President Hugo Chavez is praising Carlos the Jackal, the imprisoned Venezuelan once notorious for a series of Cold War-era bombings, assassinations and hostage dramas, saying he was a "revolutionary fighter" and not a terrorist.
The Venezuelan president lauded Carlos _ whose real name is Ilich Ramirez Sanchez _ during a speech Friday night saying: "I defend him. It doesn't matter to me what they say tomorrow in Europe."
Ramirez is serving a life sentence in a French prison for the 1975 murders of two French secret agents and an alleged informant.
He has testified that he led a 1975 attack that killed three people at the OPEC headquarters in Vienna, Austria. He also has been linked to the 1976 hijacking of an Air France jet en route to Uganda.
"They accuse him of being a terrorist, but Carlos really was a revolutionary fighter," Chavez said during a televised speech to socialist politicians from various countries, who applauded.
He said Ramirez had aided the cause of the Palestinians, something Chavez has also supported while verbally clashing with Israel.
In his speech, Chavez sought to defend other leaders he said are wrongly labeled "bad guys" internationally, including Zimbabwe's Robert Mugabe and Iran's Mahmoud Ahmadinejad. Chavez called both of them brothers and said he now wonders whether Ugandan dictator Idi Amin was truly as brutal as he was reputed to be.
"We thought he was a cannibal," Chavez said, referring to Amin, whose regime was notorious for torturing and killing suspected opponents in the 1970s. "I have doubts. ... I don't know, maybe he was a great nationalist, a patriot."
Chavez has previously called Ramirez a friend, and a controversy erupted in 1999 after the leftist leader wrote a letter to him in prison, in response to a note from Ramirez. In that letter, Chavez addressed Ramirez as "Dear Compatriot."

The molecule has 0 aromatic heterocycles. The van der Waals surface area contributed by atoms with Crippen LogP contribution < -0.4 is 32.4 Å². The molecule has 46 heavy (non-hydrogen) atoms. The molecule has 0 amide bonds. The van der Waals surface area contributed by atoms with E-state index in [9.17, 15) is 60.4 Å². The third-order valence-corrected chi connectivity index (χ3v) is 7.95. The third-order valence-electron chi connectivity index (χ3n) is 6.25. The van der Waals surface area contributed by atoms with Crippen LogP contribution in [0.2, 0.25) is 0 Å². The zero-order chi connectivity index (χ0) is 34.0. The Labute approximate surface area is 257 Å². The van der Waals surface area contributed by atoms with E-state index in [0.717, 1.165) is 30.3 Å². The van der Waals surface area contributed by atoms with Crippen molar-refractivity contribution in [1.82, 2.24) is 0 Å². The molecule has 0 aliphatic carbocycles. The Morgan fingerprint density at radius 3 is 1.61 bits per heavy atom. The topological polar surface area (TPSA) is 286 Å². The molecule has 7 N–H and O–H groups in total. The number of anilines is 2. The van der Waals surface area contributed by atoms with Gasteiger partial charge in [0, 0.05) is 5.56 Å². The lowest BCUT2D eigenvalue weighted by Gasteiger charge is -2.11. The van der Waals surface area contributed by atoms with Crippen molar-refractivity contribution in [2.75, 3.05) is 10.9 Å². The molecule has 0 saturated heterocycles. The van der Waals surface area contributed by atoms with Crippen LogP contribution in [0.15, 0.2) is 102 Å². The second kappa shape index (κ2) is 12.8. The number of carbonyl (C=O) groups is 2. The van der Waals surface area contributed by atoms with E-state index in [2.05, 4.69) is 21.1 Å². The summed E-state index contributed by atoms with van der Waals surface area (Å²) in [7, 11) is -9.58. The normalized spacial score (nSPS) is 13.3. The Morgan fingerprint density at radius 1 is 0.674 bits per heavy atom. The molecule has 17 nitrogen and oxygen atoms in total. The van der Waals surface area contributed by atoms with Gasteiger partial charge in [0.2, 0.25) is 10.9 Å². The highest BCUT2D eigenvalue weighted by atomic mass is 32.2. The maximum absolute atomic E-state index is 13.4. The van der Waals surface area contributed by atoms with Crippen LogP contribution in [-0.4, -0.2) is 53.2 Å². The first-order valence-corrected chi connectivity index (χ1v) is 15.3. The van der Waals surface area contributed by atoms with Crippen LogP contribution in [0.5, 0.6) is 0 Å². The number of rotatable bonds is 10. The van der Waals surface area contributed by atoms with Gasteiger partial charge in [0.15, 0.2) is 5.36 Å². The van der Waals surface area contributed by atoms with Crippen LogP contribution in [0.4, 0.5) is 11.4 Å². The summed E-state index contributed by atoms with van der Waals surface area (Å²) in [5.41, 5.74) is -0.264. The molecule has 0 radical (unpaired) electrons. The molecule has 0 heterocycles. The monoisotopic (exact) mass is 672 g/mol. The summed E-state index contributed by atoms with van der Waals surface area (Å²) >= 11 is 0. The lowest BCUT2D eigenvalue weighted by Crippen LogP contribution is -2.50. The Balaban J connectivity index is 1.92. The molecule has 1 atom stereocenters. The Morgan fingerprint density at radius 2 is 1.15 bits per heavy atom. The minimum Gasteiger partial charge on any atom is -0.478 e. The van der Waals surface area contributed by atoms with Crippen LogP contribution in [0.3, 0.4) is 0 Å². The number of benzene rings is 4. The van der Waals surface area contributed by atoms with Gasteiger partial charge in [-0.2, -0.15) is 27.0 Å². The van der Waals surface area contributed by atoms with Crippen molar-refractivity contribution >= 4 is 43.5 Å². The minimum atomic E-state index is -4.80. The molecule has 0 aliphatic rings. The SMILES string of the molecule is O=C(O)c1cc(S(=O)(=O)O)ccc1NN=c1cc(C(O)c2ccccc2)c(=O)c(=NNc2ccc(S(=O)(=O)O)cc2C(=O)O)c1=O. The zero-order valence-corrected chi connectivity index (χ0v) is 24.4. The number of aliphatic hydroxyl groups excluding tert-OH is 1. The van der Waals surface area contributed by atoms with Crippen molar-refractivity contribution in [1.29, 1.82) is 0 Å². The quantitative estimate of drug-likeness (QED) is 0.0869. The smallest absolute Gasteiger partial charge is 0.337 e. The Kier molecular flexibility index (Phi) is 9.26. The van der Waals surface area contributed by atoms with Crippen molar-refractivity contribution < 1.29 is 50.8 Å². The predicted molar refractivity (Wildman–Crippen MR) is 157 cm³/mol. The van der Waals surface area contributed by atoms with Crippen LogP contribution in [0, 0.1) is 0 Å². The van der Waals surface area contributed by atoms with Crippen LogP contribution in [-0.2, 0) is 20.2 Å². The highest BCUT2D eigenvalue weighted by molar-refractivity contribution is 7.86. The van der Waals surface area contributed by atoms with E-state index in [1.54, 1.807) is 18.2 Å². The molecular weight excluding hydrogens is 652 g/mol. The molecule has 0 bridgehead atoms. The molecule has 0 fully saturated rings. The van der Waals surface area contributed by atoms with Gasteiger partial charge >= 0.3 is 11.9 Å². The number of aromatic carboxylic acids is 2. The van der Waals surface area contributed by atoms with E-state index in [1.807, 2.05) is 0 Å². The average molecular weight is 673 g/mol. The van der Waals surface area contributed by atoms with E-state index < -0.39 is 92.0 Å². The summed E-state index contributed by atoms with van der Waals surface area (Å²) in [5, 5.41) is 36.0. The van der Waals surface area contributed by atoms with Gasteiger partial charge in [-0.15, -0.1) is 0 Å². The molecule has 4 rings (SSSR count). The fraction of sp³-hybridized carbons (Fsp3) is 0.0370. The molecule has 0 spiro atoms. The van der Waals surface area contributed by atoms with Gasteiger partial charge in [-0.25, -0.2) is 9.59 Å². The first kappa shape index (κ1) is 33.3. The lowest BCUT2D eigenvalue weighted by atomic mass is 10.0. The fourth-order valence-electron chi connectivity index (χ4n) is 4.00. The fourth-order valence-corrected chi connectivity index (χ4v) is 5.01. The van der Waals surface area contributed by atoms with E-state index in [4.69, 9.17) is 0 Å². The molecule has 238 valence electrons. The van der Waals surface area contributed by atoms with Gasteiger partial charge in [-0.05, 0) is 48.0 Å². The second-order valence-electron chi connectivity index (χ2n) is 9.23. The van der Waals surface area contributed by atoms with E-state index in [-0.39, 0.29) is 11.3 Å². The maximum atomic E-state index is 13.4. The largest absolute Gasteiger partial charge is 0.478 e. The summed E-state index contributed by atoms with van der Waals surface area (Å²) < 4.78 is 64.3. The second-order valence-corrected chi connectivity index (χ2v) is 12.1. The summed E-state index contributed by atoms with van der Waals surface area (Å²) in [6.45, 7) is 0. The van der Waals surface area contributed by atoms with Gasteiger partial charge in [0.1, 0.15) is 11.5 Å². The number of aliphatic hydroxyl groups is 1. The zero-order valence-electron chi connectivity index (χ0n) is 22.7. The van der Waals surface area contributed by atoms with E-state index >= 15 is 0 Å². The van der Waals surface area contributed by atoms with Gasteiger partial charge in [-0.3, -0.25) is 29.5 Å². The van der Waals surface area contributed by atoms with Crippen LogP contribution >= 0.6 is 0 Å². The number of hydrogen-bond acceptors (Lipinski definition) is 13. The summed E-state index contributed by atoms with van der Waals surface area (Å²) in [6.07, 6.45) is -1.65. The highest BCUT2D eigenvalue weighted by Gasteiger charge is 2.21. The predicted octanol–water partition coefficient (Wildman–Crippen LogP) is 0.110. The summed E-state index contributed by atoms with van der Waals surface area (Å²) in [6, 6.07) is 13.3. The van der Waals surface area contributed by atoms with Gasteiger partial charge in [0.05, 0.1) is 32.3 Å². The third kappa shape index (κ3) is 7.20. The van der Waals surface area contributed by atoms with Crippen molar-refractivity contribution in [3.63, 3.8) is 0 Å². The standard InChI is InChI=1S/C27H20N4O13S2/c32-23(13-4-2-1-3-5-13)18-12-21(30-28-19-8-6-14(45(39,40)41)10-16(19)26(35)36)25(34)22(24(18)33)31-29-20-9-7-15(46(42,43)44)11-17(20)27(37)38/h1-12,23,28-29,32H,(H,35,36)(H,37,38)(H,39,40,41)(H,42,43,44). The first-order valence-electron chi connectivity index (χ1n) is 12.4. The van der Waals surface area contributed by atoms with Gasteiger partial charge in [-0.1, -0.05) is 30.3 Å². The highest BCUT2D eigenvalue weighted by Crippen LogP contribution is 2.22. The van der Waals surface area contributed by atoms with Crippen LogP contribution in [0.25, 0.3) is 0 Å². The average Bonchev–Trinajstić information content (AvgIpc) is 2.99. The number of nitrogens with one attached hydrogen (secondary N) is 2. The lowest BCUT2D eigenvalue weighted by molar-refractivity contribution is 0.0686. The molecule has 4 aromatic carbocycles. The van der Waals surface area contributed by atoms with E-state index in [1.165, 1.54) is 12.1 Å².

Chavez's remarks on Friday were among his most strident in support of Ramirez. He said he believes Ramirez was unfairly convicted, and called him "one of the great fighters of the Palestine Liberation Organization" at the time.
Ramirez was captured in Sudan in 1994, and whisked in a sack to Paris by French agents. He was convicted three years later.
Ramirez is also accused of having a role in two 1982 bombings in France _ on a Paris-Toulouse train and a car bombing outside the office of Arab-language newspaper _ and is suspected in two train bombings in France on Dec. 31, 1983.
In 2001, Ramirez told the France Soir newspaper that he felt "relief" when he heard about the Sept. 11 terror attacks in the United States. He said he never had links with Osama bin Laden, the prime suspect in the attacks, but had "strategic points of agreement" with al-Qaida.
Still, in Venezuela some leftists have been receptive to Ramirez. The pro-government newspaper Vea in 2003 published a letter from Ramirez that was a tribute to his recently deceased father, Jose Altagracia Ramirez Naval, a wealthy lawyer and co-founder of Venezuela's Communist Party.
Ramirez described his father as a mentor who taught him everything about "the rules of conspiracy."
Chavez didn't refer to any of the accusations against Ramirez, but suggested the Venezuelan is paying a price for backing the Palestinians' struggle.
Venezuela broke off diplomatic ties with Israel in January to protest its military offensive in the Gaza Strip, and Chavez has directed some of his most heated condemnations at Israeli officials.
On Friday, he protested remarks by Israeli President Shimon Peres, who predicted during a visit to Argentina that the people of Venezuela and Iran will make their leaders disappear before too long.
"Talking about Chavez, among other things he said he will soon disappear _ just like that, which has different connotations," Chavez said. "Imagine if one of us said something similar talking about him or them _ any of them, the 'good guys.'"